Demonetisation has brought to naught the double-digit growth at the country’s third largest passenger vehicle company, Mahindra & Mahindra.
The Mumbai-headquartered company had grown its domestic volumes by 12 per cent in the first seven months (April-October) of FY17, higher than the industry growth of 11 per cent. However, its growth in the April-February period is down to one per cent while the industry is cruising at a little over nine per cent.
Interestingly, the utility vehicle (UV) segment, where M&M is the largest player, has grown by a much higher rate of about 30 per cent in the first 11 months of the financial year. However, this has come from Maruti Suzuki and Hyundai, on the back of their top-selling SUVs, the Brezza and Creta, respectively.
M&M gets a little more than a third of its UV sales from the rural and semi-urban markets. Here, the impact of demonetisation was more pronounced, with the limited banking infrastructure and large dependence on cash transactions. “The impact of demonetisation, especially on traders and the self-employed community, tightening of automobile loans by NBFCs (non-bank financing companies) and banks have been felt, affecting sales from November onwards,” said Pravin Shah, president and chief executive (automotive) at M&M.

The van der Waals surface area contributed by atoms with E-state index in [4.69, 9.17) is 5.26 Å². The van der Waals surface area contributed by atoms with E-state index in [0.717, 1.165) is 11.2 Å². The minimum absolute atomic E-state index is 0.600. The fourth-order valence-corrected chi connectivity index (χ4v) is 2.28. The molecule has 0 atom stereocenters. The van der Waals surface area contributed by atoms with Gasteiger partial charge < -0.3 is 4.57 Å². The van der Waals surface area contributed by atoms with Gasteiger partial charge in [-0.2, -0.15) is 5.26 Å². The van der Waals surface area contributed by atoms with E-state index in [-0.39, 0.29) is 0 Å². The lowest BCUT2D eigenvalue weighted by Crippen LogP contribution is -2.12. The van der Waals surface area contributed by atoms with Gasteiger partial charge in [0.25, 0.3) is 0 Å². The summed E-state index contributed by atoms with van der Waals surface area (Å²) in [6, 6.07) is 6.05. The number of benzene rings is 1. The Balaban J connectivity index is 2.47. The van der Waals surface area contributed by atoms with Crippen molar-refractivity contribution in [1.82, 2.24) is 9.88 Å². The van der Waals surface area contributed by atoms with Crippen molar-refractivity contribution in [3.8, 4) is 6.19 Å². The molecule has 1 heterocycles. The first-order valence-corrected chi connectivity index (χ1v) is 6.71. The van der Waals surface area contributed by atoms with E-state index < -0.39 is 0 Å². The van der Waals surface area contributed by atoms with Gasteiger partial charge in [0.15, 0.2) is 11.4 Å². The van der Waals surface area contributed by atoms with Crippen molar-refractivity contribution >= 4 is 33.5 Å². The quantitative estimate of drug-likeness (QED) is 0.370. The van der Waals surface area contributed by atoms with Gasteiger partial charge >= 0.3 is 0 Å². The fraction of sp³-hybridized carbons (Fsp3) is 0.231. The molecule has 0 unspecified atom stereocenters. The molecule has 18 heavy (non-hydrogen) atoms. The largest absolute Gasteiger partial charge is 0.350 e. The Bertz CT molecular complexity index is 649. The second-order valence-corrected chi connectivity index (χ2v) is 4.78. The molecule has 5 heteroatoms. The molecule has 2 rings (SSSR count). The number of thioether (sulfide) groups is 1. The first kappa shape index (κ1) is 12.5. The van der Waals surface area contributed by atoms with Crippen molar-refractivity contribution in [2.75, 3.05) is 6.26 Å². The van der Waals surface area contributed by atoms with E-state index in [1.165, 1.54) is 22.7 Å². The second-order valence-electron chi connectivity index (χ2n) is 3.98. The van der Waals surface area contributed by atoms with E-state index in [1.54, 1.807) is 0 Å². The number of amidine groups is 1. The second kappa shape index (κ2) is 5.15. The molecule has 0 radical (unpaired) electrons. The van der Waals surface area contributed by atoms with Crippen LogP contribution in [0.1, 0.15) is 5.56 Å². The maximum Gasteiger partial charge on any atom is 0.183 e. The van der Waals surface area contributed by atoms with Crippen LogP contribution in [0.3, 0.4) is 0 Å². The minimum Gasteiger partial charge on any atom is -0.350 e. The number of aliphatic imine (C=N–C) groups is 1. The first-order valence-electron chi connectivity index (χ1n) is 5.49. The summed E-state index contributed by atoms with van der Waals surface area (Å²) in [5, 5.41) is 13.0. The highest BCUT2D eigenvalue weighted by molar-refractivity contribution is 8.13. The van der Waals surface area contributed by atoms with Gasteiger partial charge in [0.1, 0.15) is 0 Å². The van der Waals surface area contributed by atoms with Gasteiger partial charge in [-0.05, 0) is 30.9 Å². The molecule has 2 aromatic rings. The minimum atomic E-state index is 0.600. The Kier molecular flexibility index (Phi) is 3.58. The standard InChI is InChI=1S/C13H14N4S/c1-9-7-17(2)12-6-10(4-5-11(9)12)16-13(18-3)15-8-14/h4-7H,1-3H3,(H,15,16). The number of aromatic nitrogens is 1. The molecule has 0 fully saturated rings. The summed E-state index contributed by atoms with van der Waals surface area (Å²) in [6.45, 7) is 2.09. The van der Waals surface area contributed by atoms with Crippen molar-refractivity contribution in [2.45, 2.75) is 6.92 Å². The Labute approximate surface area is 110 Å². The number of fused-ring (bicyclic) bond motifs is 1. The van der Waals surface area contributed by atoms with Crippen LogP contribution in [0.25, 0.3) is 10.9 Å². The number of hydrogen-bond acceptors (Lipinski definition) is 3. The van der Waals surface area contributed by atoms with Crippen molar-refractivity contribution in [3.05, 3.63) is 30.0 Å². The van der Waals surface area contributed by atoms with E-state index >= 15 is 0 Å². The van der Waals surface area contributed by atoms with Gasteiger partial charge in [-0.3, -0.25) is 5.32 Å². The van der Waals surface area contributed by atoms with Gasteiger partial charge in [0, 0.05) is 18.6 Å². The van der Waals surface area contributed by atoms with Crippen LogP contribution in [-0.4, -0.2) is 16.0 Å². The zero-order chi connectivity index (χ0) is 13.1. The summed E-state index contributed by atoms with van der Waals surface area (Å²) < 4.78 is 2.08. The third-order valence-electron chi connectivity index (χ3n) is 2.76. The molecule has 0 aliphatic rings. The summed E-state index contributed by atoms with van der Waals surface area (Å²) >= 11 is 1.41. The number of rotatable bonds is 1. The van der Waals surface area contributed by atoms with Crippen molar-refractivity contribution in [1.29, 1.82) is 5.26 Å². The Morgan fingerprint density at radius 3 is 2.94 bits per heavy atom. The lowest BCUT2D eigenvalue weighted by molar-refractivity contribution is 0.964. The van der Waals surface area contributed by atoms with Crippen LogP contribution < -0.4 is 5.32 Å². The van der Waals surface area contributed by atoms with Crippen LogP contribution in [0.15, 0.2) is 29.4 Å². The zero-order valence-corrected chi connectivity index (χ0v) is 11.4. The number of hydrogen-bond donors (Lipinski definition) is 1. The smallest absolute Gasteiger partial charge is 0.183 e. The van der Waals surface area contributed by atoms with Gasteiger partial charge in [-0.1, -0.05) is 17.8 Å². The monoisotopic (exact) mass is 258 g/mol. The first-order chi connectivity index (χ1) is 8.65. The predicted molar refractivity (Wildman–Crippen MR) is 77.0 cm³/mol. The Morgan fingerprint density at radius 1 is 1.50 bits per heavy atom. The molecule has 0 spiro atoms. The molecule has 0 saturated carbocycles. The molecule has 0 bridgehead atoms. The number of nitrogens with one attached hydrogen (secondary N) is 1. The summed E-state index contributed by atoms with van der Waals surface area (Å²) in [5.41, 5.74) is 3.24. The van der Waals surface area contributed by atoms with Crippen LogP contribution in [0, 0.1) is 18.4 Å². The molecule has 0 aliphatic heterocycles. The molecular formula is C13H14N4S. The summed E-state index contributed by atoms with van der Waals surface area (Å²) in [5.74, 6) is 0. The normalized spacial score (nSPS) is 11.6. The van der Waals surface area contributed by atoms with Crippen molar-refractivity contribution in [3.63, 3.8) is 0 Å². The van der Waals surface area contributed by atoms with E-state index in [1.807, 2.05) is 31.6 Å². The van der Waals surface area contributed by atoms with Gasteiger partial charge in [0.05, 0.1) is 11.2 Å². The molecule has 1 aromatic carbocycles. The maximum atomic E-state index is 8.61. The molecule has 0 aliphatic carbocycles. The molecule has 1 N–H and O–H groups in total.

In the seven months ended October 2016, the company sold 140,236 passenger vehicles (PVs), an improvement of 12 per cent over the corresponding period of FY16. The company said its volumes rose in the first half of the financial year with rural recovery, better traction in existing power brands and an upward trend in newer products. “During October, we had our highest-ever retail numbers,” said Shah.
After demonetisation in early November, monthly PV volumes at M&M have continued to decline. Its April-February volume has grown by only one per cent, to 210,778 vehicles.
“We expect to end FY17 with positive growth and look forward to higher growth plans in FY18,” added Shah. “The UV segment would continue to post high growth, compared to any other segment in the PV segment.”
The overall PV industry has also seen some softening in the growth after demonetisation. Accordingly, the 11 per cent growth in April-October has come down to a little over nine per cent. Maruti Suzuki, the biggest, maintained its growth in both the pre and post demonetisation periods, at close to 11 per cent. Hyundai, the second biggest, has seen growth soften from 7.8 per cent to 4.9 per cent.
Shah said M&M has seen the situation easing, with cash coming back to rural and semi-urban markets, leading to higher footfalls from mid-February. “We are expecting full normalcy to return by the first quarter of FY18,” he added.